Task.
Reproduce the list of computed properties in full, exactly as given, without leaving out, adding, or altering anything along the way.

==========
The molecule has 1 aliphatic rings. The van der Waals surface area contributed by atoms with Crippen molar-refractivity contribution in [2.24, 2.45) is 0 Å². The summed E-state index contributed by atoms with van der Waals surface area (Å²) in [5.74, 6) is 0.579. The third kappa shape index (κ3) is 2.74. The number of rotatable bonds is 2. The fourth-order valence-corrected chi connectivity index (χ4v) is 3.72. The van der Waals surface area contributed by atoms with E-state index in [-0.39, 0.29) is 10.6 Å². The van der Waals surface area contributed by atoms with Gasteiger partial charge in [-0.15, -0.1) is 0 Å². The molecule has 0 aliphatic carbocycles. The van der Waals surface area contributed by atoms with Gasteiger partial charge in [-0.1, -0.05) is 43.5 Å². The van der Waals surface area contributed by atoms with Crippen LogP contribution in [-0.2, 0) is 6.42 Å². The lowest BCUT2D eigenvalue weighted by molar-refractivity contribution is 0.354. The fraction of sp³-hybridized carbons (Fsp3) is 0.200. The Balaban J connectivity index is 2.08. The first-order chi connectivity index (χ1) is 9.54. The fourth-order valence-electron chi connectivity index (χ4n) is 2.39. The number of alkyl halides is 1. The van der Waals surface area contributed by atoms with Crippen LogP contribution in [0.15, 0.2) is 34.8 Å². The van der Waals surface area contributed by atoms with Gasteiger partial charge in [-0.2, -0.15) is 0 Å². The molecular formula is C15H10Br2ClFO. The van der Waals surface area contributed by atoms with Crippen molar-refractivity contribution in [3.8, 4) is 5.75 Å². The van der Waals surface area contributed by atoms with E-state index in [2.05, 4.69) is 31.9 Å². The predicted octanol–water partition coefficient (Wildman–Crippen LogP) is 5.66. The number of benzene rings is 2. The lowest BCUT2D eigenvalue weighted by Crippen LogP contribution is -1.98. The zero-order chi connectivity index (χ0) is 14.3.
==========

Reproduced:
The molecule has 1 aliphatic rings. The van der Waals surface area contributed by atoms with Crippen molar-refractivity contribution in [2.24, 2.45) is 0 Å². The summed E-state index contributed by atoms with van der Waals surface area (Å²) in [5.74, 6) is 0.579. The third kappa shape index (κ3) is 2.74. The number of rotatable bonds is 2. The fourth-order valence-corrected chi connectivity index (χ4v) is 3.72. The van der Waals surface area contributed by atoms with E-state index in [-0.39, 0.29) is 10.6 Å². The van der Waals surface area contributed by atoms with Gasteiger partial charge in [-0.15, -0.1) is 0 Å². The molecule has 0 aliphatic carbocycles. The van der Waals surface area contributed by atoms with Gasteiger partial charge in [-0.1, -0.05) is 43.5 Å². The van der Waals surface area contributed by atoms with Crippen LogP contribution in [-0.2, 0) is 6.42 Å². The lowest BCUT2D eigenvalue weighted by molar-refractivity contribution is 0.354. The fraction of sp³-hybridized carbons (Fsp3) is 0.200. The Balaban J connectivity index is 2.08. The first-order chi connectivity index (χ1) is 9.54. The fourth-order valence-electron chi connectivity index (χ4n) is 2.39. The number of alkyl halides is 1. The van der Waals surface area contributed by atoms with Crippen LogP contribution in [0.15, 0.2) is 34.8 Å². The van der Waals surface area contributed by atoms with Gasteiger partial charge in [-0.2, -0.15) is 0 Å². The molecular formula is C15H10Br2ClFO. The van der Waals surface area contributed by atoms with Crippen molar-refractivity contribution in [3.8, 4) is 5.75 Å². The van der Waals surface area contributed by atoms with E-state index in [2.05, 4.69) is 31.9 Å². The predicted octanol–water partition coefficient (Wildman–Crippen LogP) is 5.66. The number of benzene rings is 2. The lowest BCUT2D eigenvalue weighted by Crippen LogP contribution is -1.98. The zero-order chi connectivity index (χ0) is 14.3.